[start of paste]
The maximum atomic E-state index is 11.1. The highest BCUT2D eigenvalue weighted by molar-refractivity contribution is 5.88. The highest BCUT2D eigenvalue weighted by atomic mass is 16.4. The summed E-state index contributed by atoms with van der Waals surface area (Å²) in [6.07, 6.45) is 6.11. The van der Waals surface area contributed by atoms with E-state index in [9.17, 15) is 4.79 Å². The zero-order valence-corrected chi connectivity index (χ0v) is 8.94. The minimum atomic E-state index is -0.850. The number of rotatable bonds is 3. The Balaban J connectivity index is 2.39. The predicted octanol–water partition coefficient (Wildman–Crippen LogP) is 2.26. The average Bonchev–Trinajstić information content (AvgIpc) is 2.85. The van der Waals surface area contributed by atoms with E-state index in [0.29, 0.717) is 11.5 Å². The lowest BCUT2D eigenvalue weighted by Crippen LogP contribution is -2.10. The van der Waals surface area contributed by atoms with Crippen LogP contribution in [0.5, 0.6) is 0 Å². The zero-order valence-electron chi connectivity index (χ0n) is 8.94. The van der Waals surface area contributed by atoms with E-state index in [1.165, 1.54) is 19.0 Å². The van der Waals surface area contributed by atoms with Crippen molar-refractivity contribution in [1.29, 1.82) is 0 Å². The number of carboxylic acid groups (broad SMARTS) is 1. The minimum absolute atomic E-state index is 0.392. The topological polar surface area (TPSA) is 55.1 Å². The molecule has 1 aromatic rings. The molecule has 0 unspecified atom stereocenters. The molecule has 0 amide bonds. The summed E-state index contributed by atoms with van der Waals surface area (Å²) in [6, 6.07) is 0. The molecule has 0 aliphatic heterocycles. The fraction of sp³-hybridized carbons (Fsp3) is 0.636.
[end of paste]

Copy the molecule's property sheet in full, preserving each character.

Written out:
The maximum atomic E-state index is 11.1. The highest BCUT2D eigenvalue weighted by molar-refractivity contribution is 5.88. The highest BCUT2D eigenvalue weighted by atomic mass is 16.4. The summed E-state index contributed by atoms with van der Waals surface area (Å²) in [6.07, 6.45) is 6.11. The van der Waals surface area contributed by atoms with E-state index in [9.17, 15) is 4.79 Å². The zero-order valence-corrected chi connectivity index (χ0v) is 8.94. The minimum atomic E-state index is -0.850. The number of rotatable bonds is 3. The Balaban J connectivity index is 2.39. The predicted octanol–water partition coefficient (Wildman–Crippen LogP) is 2.26. The average Bonchev–Trinajstić information content (AvgIpc) is 2.85. The van der Waals surface area contributed by atoms with E-state index in [0.29, 0.717) is 11.5 Å². The lowest BCUT2D eigenvalue weighted by Crippen LogP contribution is -2.10. The van der Waals surface area contributed by atoms with Crippen LogP contribution in [0.5, 0.6) is 0 Å². The zero-order valence-electron chi connectivity index (χ0n) is 8.94. The van der Waals surface area contributed by atoms with E-state index in [1.165, 1.54) is 19.0 Å². The van der Waals surface area contributed by atoms with Crippen molar-refractivity contribution in [1.29, 1.82) is 0 Å². The number of carboxylic acid groups (broad SMARTS) is 1. The minimum absolute atomic E-state index is 0.392. The topological polar surface area (TPSA) is 55.1 Å². The molecule has 1 aromatic rings. The molecule has 0 unspecified atom stereocenters. The molecule has 0 amide bonds. The summed E-state index contributed by atoms with van der Waals surface area (Å²) in [6, 6.07) is 0. The molecule has 0 aliphatic heterocycles. The fraction of sp³-hybridized carbons (Fsp3) is 0.636.